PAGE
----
Meet George Monroe

the manipulative villain from the contemporary romance novel Aquamarine
© Can Stock Photo/ ruivalesousa

When it comes to people to masking their real intentions, no one does it better than George Monroe. He’s the most diabolical villain I’ve created to date. In fact, he makes Craig Walker, from my romance novel, The Stalker, look like a choirboy in comparison, and Craig was so evil he even scared me.

George was born into the music business. Both of his parents were rock musicians, and his father started up Alicorn Records when he couldn’t land a recording contract. The label was a huge success in England, so when George became an adult, his father sent him to Los Angeles to start up Alicorn Records, U.S.A.

George is, in essence, the “casting couch” character I’d wanted to create with Calvin Michelson in The Scandal. However, the “Me Too” movement began when I was in the early planning stages for that particular romance novel. So, I had to change Cal from a sexual manipulator to a misunderstood man who is falsely accused of a serious wrongdoing. Mind you, I’m not complaining. It worked quite nicely.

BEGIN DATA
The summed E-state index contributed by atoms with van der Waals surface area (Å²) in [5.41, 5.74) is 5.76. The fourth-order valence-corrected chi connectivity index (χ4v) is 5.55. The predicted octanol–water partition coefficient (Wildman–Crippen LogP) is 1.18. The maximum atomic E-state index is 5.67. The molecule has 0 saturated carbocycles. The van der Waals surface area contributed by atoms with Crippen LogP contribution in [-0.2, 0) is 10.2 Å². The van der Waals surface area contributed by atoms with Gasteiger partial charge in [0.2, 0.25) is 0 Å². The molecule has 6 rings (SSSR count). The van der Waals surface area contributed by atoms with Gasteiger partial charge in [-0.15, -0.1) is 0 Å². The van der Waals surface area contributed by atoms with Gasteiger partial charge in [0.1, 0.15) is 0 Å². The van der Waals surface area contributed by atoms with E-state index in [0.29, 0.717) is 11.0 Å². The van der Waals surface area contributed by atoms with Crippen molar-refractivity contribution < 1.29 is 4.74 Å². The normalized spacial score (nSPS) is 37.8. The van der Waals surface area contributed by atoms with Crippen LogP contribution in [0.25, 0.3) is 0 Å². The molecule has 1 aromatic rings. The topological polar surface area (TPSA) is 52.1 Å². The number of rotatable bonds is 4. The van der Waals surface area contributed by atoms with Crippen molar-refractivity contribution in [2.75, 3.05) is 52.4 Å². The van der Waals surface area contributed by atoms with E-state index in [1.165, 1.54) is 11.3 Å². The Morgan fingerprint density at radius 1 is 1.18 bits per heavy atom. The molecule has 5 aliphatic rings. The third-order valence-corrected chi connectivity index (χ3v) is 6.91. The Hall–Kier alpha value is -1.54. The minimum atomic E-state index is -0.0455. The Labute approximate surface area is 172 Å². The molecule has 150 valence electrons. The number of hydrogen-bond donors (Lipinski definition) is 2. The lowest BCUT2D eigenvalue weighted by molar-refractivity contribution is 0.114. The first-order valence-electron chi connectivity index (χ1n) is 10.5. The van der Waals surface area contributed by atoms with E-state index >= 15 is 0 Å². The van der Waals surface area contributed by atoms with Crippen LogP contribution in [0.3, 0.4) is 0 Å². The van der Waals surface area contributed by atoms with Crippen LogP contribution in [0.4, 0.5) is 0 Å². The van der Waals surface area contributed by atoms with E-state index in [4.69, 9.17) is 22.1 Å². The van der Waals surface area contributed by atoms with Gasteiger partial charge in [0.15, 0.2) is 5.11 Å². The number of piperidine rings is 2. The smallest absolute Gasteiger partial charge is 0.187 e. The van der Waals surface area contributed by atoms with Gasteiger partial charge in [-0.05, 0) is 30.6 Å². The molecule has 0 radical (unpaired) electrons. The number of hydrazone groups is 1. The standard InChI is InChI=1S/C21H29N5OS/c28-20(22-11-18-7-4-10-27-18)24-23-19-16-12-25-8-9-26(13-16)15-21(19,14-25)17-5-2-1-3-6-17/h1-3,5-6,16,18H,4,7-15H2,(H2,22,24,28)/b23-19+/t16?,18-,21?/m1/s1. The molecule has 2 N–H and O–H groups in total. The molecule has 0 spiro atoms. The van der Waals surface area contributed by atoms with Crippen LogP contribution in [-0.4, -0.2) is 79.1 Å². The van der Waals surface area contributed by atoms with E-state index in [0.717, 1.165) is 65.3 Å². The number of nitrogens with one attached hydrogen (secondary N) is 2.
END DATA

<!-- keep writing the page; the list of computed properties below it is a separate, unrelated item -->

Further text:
George is a man who can never be satisfied with just one woman.¬† No, he doesn’t demand every female singer have sex with him to land a record contract. However, he has been known to take some aspiring women under his wing. When he does, he expects more than just a simple, “Thank you,” in return.

George just happens to be in the right place at the right time to meet Tonya Clairborne, a young music student who is working as a model to help pay for college. He sees a genuine talent in Tonya, so he offers to mentor her. Tonya eagerly accepts his offer, not realizing it will come at a very high price.

George is a completely fictional character. He’s not inspired by anyone I’ve actually known, thank goodness, although there are plenty of George’s out there.

Marina Martindale 

Aquamarine is available on Amazon, Barnes&Noble.com, and other online booksellers.